On Thanksgiving Day, while in Philadelphia at the in-laws, my husband's 'why black movies have to be so trite' complaints lost out to my 'give Tyler Perry a break' so that we watched Meet the Browns. The movie is not in the running for Perry's best movie, but it was just good enough for holiday brain vegetation - until it started working my nerves.
The movie's pseudo-modern day knight-in-shining-armor story was at best humorous, at worst condescending. The main character played by Angela Bassett is a single mother struggling to pay her bills and care for her three children. Her situation is exacerbated when she loses her job. Then she meets a man. Suddenly, there is no more mention of a job, her problems seem to inexpicably dissipate.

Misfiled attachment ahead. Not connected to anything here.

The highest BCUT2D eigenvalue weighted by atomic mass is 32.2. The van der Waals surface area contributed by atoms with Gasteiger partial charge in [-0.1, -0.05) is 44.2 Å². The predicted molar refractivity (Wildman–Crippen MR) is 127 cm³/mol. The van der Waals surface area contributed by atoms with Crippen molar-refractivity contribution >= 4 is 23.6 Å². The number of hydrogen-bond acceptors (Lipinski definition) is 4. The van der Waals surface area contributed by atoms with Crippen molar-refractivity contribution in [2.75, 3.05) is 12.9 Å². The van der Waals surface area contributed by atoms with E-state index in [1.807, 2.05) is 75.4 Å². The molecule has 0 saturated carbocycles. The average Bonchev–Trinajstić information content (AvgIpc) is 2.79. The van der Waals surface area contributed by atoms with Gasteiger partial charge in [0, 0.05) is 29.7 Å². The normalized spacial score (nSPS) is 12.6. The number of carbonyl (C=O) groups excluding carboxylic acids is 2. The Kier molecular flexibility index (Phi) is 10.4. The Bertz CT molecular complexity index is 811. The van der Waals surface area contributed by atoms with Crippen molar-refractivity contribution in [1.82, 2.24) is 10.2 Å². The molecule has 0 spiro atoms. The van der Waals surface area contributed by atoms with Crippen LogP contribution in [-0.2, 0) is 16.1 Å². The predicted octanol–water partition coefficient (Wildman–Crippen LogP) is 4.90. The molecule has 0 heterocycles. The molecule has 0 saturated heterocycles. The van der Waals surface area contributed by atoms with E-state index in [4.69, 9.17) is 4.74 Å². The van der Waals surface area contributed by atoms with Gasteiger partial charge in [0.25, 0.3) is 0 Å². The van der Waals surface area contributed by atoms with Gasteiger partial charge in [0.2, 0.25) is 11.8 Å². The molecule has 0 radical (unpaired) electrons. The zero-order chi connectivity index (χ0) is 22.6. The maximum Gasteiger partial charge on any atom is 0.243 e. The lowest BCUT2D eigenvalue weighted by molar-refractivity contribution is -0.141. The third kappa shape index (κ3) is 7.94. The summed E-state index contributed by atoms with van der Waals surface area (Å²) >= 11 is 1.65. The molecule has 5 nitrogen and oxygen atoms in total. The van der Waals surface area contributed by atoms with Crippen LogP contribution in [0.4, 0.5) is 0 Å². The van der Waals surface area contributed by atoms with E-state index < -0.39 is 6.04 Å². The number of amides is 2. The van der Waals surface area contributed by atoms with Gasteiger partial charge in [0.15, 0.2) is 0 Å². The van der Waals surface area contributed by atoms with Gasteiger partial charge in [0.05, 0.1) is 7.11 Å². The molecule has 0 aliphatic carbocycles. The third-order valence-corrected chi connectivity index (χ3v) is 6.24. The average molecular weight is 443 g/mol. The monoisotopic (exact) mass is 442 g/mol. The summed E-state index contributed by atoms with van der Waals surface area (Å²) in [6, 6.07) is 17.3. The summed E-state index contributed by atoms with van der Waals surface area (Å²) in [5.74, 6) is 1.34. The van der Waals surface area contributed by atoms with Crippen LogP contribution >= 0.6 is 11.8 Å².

I sounded off at the television set. The assertion that the answer to all a woman's problems is a man - even a great man - struck me as archaic and socially detached from today's woman. According to every statistic available, including those from the National Marriage Project at Rutgers University, more and more women are choosing to live their lives single. There are no spinsters or old maids anymore.
When my grandmother got married at age 30, 65 years ago, she almost did not have a choice. I am sure my grandfather was handsome and charming, but her younger sisters were already married and she was likely hearing the whispers. Today, my single girlfriends in their 30s and 40s date, travel, support themselves and live full, happy lives. None of them have sworn off men, or vow to never marry; but they are not waiting for a man to make them whole.
Today's enlightened woman can enjoy a satisfying relationship with a man of her choosing, because she can - not because she needs to.